A couple of months back, a daily wager in Odisha sued the Prime Minister of India in a Lok Adalat. He stated that he had applied for an Adhaar card and failed in as many as 21 attempts to get one. Reasoning that the Prime Minister “is responsible for the implementation of Aadhaar”, he decided to lodge a case at the permanent Lok Adalat in Phulbani, the district headquarters of Kandhamal district from where he hails. Leaving aside the specifics of the case, the fact that someone so underprivileged had access to judicial resources in a time and at a place of his convenience owing to the existence of Lok Adalats is something truly praiseworthy. But what are these courts, if they can be termed so at all and what gaps exist to fulfil queries within our justice delivery system?

INSTITUTIONS OF JUSTICE DELIVERY

Lok Adalats (the term literally translates into “people’s Courts) were first set up in Gujarat. Starting from the first-ever Lok Adalat organised in Junagadh on the 14th of March, 1982, to today where a large number of them exist across the country, we have indeed come a long way. Soon after Gujarat, Maharashtra commenced what was called Lok Nyayalayas in 1984, just two years later. 

As the term suggests, these are institutions of justice delivery which are meant to be more approachable, accessible, faster and more relevant for the common masses, especially those in our vast, sometimes remote, rural hinterlands. 

They function as of the Alternate Dispute Redressal (ADR) mechanisms. Lok Adalats also cover for another existing lacunae in India’s justice delivery system – the need for free legal aid to those who are underprivileged and may be denied justice simply owing to a lack of resources. 

This is the reason why there is no fee charged at all for cases brought before these courts. In fact, if a case is transferred from another court to a Lok Adalat, then the fees paid during the time of admission of the case in the court concerned is also refunded to the parties concerned.

The Union Government had introduced the (now famous) article 39(A) in the Constitution in February  1977, with an aim of providing for equal justice and free legal aid to all those in need.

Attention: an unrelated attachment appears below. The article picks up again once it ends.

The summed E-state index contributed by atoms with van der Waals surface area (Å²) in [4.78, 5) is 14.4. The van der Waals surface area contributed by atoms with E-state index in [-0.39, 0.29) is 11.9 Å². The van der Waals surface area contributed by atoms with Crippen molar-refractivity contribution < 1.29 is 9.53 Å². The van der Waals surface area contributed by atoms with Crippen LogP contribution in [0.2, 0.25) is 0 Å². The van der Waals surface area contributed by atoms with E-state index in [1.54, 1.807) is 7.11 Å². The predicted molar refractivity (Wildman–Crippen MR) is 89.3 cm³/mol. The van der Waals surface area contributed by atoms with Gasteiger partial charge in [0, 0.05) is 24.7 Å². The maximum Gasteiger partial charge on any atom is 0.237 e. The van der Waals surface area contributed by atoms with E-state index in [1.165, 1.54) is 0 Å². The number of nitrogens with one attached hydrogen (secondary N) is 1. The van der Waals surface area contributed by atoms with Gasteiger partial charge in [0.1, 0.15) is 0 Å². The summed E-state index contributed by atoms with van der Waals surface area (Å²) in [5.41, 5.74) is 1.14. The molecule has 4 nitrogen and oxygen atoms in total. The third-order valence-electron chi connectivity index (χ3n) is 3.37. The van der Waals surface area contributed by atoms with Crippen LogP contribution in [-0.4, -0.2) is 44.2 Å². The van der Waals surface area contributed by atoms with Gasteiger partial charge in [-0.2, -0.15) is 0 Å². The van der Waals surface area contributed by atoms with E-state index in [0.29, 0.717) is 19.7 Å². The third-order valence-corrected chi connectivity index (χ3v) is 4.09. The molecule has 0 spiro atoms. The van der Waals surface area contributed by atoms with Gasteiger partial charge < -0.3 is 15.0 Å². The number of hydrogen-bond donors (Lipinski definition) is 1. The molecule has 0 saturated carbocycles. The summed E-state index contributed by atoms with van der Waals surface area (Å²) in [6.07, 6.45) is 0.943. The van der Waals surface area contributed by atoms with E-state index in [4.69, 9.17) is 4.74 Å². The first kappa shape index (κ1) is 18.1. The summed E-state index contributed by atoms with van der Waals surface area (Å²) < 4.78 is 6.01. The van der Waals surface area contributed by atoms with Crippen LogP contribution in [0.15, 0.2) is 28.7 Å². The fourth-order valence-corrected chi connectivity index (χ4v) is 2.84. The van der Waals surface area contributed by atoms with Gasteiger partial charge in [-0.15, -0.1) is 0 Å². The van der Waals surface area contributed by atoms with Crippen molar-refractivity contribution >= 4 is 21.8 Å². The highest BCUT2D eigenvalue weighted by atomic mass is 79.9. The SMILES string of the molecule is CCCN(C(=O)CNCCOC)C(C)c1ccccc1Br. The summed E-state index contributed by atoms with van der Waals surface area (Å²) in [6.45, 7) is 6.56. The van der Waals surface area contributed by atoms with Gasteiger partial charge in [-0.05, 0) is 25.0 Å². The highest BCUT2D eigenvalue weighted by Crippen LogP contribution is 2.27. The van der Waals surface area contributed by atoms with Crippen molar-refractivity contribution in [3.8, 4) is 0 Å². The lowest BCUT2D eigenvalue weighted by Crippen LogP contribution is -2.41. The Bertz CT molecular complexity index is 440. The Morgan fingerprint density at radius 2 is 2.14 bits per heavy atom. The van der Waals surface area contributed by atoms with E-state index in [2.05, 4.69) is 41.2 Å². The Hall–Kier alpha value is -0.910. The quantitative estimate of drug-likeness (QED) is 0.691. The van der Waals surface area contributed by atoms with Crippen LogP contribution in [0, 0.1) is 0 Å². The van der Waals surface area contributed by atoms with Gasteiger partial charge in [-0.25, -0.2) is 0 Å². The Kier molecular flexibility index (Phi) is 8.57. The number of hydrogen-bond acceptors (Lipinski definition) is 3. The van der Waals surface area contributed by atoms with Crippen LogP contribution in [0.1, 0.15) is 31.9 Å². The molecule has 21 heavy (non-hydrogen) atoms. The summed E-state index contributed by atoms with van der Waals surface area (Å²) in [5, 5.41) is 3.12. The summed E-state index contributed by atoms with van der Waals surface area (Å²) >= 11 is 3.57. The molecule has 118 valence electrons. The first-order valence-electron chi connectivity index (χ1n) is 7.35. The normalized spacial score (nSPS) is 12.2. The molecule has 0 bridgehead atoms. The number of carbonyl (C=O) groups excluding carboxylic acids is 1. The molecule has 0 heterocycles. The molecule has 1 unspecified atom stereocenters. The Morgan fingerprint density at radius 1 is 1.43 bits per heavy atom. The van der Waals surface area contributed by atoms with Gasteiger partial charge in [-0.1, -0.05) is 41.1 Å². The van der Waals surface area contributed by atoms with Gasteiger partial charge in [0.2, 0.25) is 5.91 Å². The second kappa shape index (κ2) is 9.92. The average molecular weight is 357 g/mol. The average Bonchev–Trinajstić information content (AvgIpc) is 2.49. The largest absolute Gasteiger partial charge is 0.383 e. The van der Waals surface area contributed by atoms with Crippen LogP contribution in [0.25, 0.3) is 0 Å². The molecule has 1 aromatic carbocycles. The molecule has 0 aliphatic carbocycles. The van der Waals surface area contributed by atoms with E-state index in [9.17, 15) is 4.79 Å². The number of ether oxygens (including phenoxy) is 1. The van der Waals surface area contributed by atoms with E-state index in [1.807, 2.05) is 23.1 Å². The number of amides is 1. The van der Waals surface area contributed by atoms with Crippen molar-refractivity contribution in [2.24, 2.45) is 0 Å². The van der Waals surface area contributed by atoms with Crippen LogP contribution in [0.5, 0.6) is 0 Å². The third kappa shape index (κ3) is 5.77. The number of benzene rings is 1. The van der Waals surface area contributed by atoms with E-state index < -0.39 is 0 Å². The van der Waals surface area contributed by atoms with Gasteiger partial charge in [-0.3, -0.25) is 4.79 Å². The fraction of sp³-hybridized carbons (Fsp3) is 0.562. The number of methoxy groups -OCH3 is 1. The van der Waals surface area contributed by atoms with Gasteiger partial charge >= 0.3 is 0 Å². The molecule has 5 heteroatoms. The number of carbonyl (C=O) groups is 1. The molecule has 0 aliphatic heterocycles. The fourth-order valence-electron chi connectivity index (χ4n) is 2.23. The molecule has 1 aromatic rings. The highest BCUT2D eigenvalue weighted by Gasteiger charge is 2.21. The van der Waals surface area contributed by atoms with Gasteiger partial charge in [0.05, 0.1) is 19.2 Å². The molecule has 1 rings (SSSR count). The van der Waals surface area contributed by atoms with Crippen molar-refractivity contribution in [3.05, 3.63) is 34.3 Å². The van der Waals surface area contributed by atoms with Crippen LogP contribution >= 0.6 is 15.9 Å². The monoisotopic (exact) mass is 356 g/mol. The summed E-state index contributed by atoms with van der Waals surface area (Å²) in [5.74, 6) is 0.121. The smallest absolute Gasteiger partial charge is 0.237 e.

The article makes use of the word “shall” in its wording of the directive, hence implying the mandatory nature of the statute. Finally, Lok Adalats came about and have continued to see wide scale adoption in the last nearly four decades because they also aim to tackle the overbearing pendency of cases in courts across India. More importantly, also solve disputes at the pre-litigation stage itself.

Later, these Adalats were also granted statutory status under the 1987 Legal Services Authority Act. What that did is ensure that decisions awarded by these institutions carried equivalence with that of a civil court, and that it is made binding on both the sides. 

Moreover, no appeal can be made in a court of law against a decision made by the Adalat. Of course, the parties are free to approach a court with the appropriate jurisdiction and further initiate litigation as they may deem fit.

Usually, retired or serving judges as well as judicial officers are appointed to the benches at Lok Adalats. Sometimes, other eminent personalities are appointed as well, mostly depending on the discretion of the respective state, high court, taluk as well as district legal services committee secretary. 

One aspect to keep in mind though is that those deciding cases and awarding decisions in Lok Adalats perform a statutory conciliator’s role, instead of that of a judge. 

What this implies is that they can only try and persuade both the sides to arrive at a compromise or reach a conclusion with no coercion involved towards arriving at a final settlement. The idea is to end the dispute amicably at the pre litigation stage itself, sparing the courts of additional burden while simultaneously making justice faster and affordable for the litigating parties as well.